What is a down payment on car insurance?

Car insurance down payments don't work like a down payment on a loan. In that case, you pay an upfront amount to reduce the loan's overall amount and monthly payments. 

A down payment on your car insurance is just the first payment. In many cases, it's the first month of coverage, but in some cases, the company will charge more. It doesn't change the premium amount overall, just how much you pay when you buy the policy.

Can you get car insurance without a down payment?

While some companies offer car insurance with a low down payment and keep that first payment minimal, you will always have to make a payment to get car insurance.

So, is there no down payment car insurance? Not really. Although it's advertised as a way to get cheaper car insurance, it doesn't really work that way. There are better ways to save, such as shopping around to compare rates.

If you're on a tight budget and need to spend as little as possible to get car insurance, finding an insurance company that only requires the first month upfront can be helpful. Bear in mind, though, that no down payment doesn't mean you're getting the cheapest rate. Make sure you compare quotes to make sure you don't pay more in the long run,

Why do insurance companies use down payments?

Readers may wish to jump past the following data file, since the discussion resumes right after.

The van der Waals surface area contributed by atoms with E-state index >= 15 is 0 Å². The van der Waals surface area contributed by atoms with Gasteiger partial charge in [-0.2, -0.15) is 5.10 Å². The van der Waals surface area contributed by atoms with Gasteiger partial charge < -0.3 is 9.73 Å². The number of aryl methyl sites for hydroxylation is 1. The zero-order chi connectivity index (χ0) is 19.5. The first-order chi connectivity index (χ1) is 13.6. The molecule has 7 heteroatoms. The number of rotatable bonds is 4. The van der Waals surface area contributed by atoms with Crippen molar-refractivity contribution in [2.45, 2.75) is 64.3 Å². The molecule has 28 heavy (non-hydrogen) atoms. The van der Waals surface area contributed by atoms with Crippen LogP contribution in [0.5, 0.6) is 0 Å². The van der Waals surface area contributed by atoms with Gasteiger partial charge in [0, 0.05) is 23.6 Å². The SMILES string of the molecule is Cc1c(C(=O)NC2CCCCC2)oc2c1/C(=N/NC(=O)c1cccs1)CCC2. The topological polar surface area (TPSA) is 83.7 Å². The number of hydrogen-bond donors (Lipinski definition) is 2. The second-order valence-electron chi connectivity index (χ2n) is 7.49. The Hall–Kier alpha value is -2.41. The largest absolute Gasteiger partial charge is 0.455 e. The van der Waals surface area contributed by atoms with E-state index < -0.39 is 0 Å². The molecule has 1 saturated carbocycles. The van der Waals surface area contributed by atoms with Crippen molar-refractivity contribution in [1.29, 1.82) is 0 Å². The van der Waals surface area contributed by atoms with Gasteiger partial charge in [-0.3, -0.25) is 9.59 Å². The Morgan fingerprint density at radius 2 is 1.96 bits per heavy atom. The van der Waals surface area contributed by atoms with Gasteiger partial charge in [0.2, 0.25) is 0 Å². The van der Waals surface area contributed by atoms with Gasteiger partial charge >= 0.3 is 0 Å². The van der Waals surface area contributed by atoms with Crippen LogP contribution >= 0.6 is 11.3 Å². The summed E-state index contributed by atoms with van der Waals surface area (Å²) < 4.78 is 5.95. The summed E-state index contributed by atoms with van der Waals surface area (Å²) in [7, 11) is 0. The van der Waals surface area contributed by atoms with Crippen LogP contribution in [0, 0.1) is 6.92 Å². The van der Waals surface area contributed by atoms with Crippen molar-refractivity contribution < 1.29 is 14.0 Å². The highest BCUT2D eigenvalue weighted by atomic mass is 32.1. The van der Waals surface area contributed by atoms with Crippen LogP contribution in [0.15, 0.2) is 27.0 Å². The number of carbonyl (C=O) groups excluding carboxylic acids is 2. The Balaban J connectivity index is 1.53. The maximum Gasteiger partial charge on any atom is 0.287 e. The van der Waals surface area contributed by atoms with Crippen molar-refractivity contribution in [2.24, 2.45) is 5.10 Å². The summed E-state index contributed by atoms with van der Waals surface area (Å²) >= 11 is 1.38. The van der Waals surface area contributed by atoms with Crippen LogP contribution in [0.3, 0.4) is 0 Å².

Insurance is required by law to drive legally. If a car insurance company issues proof of insurance, the driver can use that document to register a car, get or reinstate their license or avoid a ticket when pulled over.

If insurance companies issued that proof without taking a payment, the driver could walk away with proof of insurance and never actually pay for coverage. Although it would catch up with them eventually, it could cause headaches. And if the driver were to be involved in an accident, things could get complicated.

By requiring a payment, insurance companies avoid this sort of scenario.

How much is no down payment car insurance?

The cost of the insurance policy itself isn't related to how you pay, although you may have to pay some fees for making monthly installments. Those fees aren't part of the calculated premium.  Your car insurance rates are based on things like your location, your driving history, and the type of car you drive. Whether you make a down payment or not doesn't affect your overall premium.

Since no down payment just means you'll have to pay a minimal amount to start coverage, that amount varies based on the premium and the company. 

Drivers with a bad credit history or needing an SR-22 filing will likely be required to make a larger down payment or even to pay for the term in full.

Car insurance payment options

The best option is to pay your policy in full upfront, which comes with the bonus of receiving a “paid in full” discount that can be 5 to 10%.

You'll need to set up a payment plan if you can’t afford to pay for the whole policy at once. As part of a payment plan, you will need to:

  • Make a down payment (at least the first month's coverage)
  • Set up a payment plan
  • Be prepared to pay an installment fee

Over a year, if you pay monthly, fees can quickly add up.

The types of payment accepted vary, too, but typically include:

  • Check or money order
  • Bank bill pay
  • Electronic funds transfer (EFT) – automatic online payment
  • Credit card
  • Debit card

How you buy your car insurance may limit your payment method.

For instance, if you buy online with an insurer that doesn’t have an office in your area, you won’t be able to pay in person. You need to pick the payment method best suited to your lifestyle so you can pay on time.